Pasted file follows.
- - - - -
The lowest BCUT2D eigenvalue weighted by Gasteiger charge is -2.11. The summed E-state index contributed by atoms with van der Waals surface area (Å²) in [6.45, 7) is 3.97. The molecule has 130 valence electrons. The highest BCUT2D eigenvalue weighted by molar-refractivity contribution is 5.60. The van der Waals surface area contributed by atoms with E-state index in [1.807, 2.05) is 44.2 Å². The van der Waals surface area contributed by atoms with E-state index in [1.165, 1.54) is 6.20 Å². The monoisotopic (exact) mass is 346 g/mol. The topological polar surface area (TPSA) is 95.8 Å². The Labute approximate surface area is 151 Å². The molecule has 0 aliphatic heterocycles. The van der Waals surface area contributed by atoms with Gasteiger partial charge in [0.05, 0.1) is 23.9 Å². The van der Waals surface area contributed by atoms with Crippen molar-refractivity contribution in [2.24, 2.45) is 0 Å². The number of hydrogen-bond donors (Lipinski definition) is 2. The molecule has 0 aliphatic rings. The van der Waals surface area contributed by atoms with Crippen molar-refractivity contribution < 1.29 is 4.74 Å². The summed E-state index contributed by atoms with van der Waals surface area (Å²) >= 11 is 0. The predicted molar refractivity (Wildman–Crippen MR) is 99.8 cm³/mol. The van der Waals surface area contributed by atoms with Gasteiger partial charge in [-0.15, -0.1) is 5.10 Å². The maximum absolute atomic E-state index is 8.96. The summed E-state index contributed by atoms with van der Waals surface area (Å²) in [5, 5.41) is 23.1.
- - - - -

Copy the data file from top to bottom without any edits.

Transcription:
The lowest BCUT2D eigenvalue weighted by Gasteiger charge is -2.11. The summed E-state index contributed by atoms with van der Waals surface area (Å²) in [6.45, 7) is 3.97. The molecule has 130 valence electrons. The highest BCUT2D eigenvalue weighted by molar-refractivity contribution is 5.60. The van der Waals surface area contributed by atoms with E-state index in [1.807, 2.05) is 44.2 Å². The van der Waals surface area contributed by atoms with E-state index in [1.165, 1.54) is 6.20 Å². The monoisotopic (exact) mass is 346 g/mol. The topological polar surface area (TPSA) is 95.8 Å². The Labute approximate surface area is 151 Å². The molecule has 0 aliphatic heterocycles. The van der Waals surface area contributed by atoms with Gasteiger partial charge in [0.05, 0.1) is 23.9 Å². The van der Waals surface area contributed by atoms with Crippen molar-refractivity contribution in [2.24, 2.45) is 0 Å². The number of hydrogen-bond donors (Lipinski definition) is 2. The molecule has 0 aliphatic rings. The van der Waals surface area contributed by atoms with Crippen molar-refractivity contribution < 1.29 is 4.74 Å². The summed E-state index contributed by atoms with van der Waals surface area (Å²) >= 11 is 0. The predicted molar refractivity (Wildman–Crippen MR) is 99.8 cm³/mol. The van der Waals surface area contributed by atoms with Gasteiger partial charge in [-0.15, -0.1) is 5.10 Å². The maximum absolute atomic E-state index is 8.96. The summed E-state index contributed by atoms with van der Waals surface area (Å²) in [5, 5.41) is 23.1.